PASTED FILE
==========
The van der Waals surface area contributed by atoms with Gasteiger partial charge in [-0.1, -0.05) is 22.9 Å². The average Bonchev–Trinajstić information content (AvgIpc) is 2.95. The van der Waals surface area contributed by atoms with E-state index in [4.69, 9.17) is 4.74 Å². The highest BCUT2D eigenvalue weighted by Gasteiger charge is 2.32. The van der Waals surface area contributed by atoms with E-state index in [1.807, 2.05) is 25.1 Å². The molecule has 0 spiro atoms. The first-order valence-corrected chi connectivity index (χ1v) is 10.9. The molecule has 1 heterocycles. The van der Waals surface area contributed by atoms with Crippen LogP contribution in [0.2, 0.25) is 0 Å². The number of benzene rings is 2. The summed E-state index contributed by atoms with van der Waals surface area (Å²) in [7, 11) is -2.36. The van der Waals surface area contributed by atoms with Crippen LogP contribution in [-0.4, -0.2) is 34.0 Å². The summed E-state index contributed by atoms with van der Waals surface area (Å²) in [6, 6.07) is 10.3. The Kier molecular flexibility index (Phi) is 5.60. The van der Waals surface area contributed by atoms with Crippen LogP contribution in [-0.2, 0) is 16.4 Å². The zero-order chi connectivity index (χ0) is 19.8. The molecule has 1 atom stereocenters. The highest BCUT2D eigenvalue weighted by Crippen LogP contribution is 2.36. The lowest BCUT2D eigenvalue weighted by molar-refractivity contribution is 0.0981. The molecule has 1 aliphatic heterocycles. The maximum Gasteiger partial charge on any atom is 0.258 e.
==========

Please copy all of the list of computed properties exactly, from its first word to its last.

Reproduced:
The van der Waals surface area contributed by atoms with Gasteiger partial charge in [-0.1, -0.05) is 22.9 Å². The average Bonchev–Trinajstić information content (AvgIpc) is 2.95. The van der Waals surface area contributed by atoms with E-state index in [4.69, 9.17) is 4.74 Å². The highest BCUT2D eigenvalue weighted by Gasteiger charge is 2.32. The van der Waals surface area contributed by atoms with E-state index in [1.807, 2.05) is 25.1 Å². The molecule has 0 spiro atoms. The first-order valence-corrected chi connectivity index (χ1v) is 10.9. The molecule has 1 heterocycles. The van der Waals surface area contributed by atoms with Crippen LogP contribution in [0.2, 0.25) is 0 Å². The number of benzene rings is 2. The summed E-state index contributed by atoms with van der Waals surface area (Å²) in [7, 11) is -2.36. The van der Waals surface area contributed by atoms with Crippen LogP contribution in [-0.4, -0.2) is 34.0 Å². The summed E-state index contributed by atoms with van der Waals surface area (Å²) in [6, 6.07) is 10.3. The Kier molecular flexibility index (Phi) is 5.60. The van der Waals surface area contributed by atoms with Crippen LogP contribution in [-0.2, 0) is 16.4 Å². The zero-order chi connectivity index (χ0) is 19.8. The molecule has 1 atom stereocenters. The highest BCUT2D eigenvalue weighted by Crippen LogP contribution is 2.36. The lowest BCUT2D eigenvalue weighted by molar-refractivity contribution is 0.0981. The molecule has 1 aliphatic heterocycles. The maximum Gasteiger partial charge on any atom is 0.258 e.